Although this book is by now almost ten years out of date, it’s a fun introduction to world conflicts for the sort of people (like me) who always feel like watching the news is like coming into the 71st episode of a long-running soap opera. Who are these people? Why are they angry at each other?
The tone is very glib and flippant, which is amusing, but may come off as disrespectful to the people involved. On the other hand, the subject is so very sad that the lighthearted tone kept it from being overly depressing in parts. Well, it sort of kept it. It’s hard to read about centuries of conflict–torture and murder and famine and displacement–without feeling touched.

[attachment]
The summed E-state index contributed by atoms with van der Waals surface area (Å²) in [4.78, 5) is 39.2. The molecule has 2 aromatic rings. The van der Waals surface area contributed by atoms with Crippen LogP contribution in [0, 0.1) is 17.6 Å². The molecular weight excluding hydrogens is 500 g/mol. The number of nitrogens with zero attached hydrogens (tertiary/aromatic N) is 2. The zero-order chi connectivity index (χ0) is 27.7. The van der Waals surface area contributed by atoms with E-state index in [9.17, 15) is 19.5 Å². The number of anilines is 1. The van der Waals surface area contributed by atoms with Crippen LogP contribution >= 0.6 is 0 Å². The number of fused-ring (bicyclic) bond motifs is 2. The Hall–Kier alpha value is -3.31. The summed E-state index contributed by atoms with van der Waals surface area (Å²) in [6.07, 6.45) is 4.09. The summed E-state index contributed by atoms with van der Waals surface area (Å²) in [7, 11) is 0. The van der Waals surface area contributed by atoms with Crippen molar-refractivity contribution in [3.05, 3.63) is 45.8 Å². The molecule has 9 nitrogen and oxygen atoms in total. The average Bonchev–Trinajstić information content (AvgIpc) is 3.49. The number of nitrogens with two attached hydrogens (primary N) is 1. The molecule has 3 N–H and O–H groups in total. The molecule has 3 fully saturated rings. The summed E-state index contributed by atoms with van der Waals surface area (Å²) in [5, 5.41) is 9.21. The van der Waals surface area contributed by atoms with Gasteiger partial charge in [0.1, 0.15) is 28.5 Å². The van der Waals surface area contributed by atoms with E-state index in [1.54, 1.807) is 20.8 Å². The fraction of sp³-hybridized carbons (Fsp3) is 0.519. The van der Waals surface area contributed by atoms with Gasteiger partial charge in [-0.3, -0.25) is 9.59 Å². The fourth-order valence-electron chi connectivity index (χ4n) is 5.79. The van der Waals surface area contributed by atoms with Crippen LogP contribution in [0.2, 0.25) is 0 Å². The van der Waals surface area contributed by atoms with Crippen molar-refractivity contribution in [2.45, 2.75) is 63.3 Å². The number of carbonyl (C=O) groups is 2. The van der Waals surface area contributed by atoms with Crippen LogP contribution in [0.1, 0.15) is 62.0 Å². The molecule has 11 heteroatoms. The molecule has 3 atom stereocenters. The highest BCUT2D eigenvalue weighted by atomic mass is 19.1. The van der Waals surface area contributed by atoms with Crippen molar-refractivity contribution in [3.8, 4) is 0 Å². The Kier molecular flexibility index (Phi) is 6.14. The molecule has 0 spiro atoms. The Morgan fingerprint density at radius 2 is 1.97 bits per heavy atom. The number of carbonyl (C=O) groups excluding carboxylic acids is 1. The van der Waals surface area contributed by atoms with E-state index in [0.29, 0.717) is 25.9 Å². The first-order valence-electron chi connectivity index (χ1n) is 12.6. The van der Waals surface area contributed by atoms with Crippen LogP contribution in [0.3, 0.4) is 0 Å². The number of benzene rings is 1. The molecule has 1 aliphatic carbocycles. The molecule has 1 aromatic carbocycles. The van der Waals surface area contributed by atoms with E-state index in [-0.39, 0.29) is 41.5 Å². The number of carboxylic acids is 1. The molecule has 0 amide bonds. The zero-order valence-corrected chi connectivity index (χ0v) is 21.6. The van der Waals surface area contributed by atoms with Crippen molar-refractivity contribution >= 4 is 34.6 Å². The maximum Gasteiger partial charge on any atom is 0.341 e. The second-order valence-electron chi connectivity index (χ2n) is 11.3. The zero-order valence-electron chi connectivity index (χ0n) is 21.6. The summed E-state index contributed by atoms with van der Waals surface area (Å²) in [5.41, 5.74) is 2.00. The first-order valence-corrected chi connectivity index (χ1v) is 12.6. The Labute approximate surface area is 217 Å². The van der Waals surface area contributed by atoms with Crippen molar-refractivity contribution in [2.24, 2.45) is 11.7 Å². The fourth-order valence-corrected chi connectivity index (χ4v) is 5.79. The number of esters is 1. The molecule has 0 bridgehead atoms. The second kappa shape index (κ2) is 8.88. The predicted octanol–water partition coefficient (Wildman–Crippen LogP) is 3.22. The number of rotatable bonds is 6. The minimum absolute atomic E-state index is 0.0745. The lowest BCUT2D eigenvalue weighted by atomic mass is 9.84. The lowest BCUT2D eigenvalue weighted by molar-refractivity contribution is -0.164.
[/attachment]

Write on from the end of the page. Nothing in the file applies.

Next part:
I came away from this book feeling that any peace we have is a rare treasure, like an orchid blooming, and not the norm. I also decided I don’t ever want to buy a diamond, or invest in people who manufacture weapons, because I don’t want to contribute to the bloodshed.
And it’s already made me better informed about the world. When that Indian soldier recently was trapped under the avalanche on the glacier, and they left managed to get him out after five days and he was still alive, I didn’t have to ask “WTF was he doing up there in the first place?” because this book explained why India has soldiers on the glacier in the Himalayas.